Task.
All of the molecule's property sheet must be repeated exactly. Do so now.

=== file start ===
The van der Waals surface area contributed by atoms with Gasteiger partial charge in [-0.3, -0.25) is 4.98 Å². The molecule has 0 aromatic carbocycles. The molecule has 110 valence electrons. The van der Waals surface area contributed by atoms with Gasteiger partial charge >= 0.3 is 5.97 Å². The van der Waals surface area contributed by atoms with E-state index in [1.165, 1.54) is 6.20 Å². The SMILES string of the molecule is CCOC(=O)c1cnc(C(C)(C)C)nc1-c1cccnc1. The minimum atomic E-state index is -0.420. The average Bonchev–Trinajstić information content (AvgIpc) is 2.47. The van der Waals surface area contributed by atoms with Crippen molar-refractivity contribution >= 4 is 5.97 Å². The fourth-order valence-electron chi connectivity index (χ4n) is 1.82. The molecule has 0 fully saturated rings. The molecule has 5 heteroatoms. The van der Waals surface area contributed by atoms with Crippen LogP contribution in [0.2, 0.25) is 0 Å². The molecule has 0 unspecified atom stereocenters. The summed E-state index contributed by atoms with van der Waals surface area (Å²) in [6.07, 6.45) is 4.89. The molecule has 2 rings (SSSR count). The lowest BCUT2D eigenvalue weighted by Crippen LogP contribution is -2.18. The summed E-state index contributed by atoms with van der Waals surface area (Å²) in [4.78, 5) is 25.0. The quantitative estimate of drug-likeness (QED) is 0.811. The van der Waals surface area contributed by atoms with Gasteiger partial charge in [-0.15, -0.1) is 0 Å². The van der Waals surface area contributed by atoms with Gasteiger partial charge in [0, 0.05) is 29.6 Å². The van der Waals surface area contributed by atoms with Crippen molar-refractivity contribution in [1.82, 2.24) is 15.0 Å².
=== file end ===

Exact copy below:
The van der Waals surface area contributed by atoms with Gasteiger partial charge in [-0.3, -0.25) is 4.98 Å². The molecule has 0 aromatic carbocycles. The molecule has 110 valence electrons. The van der Waals surface area contributed by atoms with Gasteiger partial charge >= 0.3 is 5.97 Å². The van der Waals surface area contributed by atoms with E-state index in [1.165, 1.54) is 6.20 Å². The SMILES string of the molecule is CCOC(=O)c1cnc(C(C)(C)C)nc1-c1cccnc1. The minimum atomic E-state index is -0.420. The average Bonchev–Trinajstić information content (AvgIpc) is 2.47. The van der Waals surface area contributed by atoms with Crippen molar-refractivity contribution >= 4 is 5.97 Å². The fourth-order valence-electron chi connectivity index (χ4n) is 1.82. The molecule has 0 fully saturated rings. The molecule has 5 heteroatoms. The van der Waals surface area contributed by atoms with Crippen LogP contribution in [0.2, 0.25) is 0 Å². The molecule has 0 unspecified atom stereocenters. The summed E-state index contributed by atoms with van der Waals surface area (Å²) in [6.07, 6.45) is 4.89. The molecule has 2 rings (SSSR count). The lowest BCUT2D eigenvalue weighted by Crippen LogP contribution is -2.18. The summed E-state index contributed by atoms with van der Waals surface area (Å²) in [4.78, 5) is 25.0. The quantitative estimate of drug-likeness (QED) is 0.811. The van der Waals surface area contributed by atoms with Gasteiger partial charge in [-0.15, -0.1) is 0 Å². The van der Waals surface area contributed by atoms with Gasteiger partial charge in [0, 0.05) is 29.6 Å². The van der Waals surface area contributed by atoms with Crippen molar-refractivity contribution in [1.82, 2.24) is 15.0 Å².